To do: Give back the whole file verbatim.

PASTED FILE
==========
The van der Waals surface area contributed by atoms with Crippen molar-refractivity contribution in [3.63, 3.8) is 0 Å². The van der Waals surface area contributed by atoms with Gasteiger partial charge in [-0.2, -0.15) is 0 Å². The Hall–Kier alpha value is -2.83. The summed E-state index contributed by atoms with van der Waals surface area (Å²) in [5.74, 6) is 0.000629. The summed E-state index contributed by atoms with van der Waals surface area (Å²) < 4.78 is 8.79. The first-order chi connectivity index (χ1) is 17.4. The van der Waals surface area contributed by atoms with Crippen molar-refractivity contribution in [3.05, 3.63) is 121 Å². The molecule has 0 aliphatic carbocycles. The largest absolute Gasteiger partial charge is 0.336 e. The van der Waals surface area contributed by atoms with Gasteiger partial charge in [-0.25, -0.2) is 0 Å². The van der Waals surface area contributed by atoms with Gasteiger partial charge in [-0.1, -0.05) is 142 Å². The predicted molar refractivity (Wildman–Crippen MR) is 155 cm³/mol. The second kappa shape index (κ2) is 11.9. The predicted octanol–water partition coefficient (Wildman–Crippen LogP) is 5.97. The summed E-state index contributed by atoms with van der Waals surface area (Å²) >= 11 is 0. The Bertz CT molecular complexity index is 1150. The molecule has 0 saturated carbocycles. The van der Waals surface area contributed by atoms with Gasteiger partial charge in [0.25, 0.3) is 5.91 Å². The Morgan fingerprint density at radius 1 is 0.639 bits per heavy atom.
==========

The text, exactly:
The van der Waals surface area contributed by atoms with Crippen molar-refractivity contribution in [3.63, 3.8) is 0 Å². The van der Waals surface area contributed by atoms with Gasteiger partial charge in [-0.2, -0.15) is 0 Å². The Hall–Kier alpha value is -2.83. The summed E-state index contributed by atoms with van der Waals surface area (Å²) in [5.74, 6) is 0.000629. The summed E-state index contributed by atoms with van der Waals surface area (Å²) < 4.78 is 8.79. The first-order chi connectivity index (χ1) is 17.4. The van der Waals surface area contributed by atoms with Crippen molar-refractivity contribution in [3.05, 3.63) is 121 Å². The molecule has 0 aliphatic carbocycles. The largest absolute Gasteiger partial charge is 0.336 e. The van der Waals surface area contributed by atoms with Gasteiger partial charge in [-0.25, -0.2) is 0 Å². The van der Waals surface area contributed by atoms with Gasteiger partial charge in [-0.1, -0.05) is 142 Å². The predicted molar refractivity (Wildman–Crippen MR) is 155 cm³/mol. The second kappa shape index (κ2) is 11.9. The predicted octanol–water partition coefficient (Wildman–Crippen LogP) is 5.97. The summed E-state index contributed by atoms with van der Waals surface area (Å²) >= 11 is 0. The Bertz CT molecular complexity index is 1150. The molecule has 0 saturated carbocycles. The van der Waals surface area contributed by atoms with Gasteiger partial charge in [0.25, 0.3) is 5.91 Å². The Morgan fingerprint density at radius 1 is 0.639 bits per heavy atom.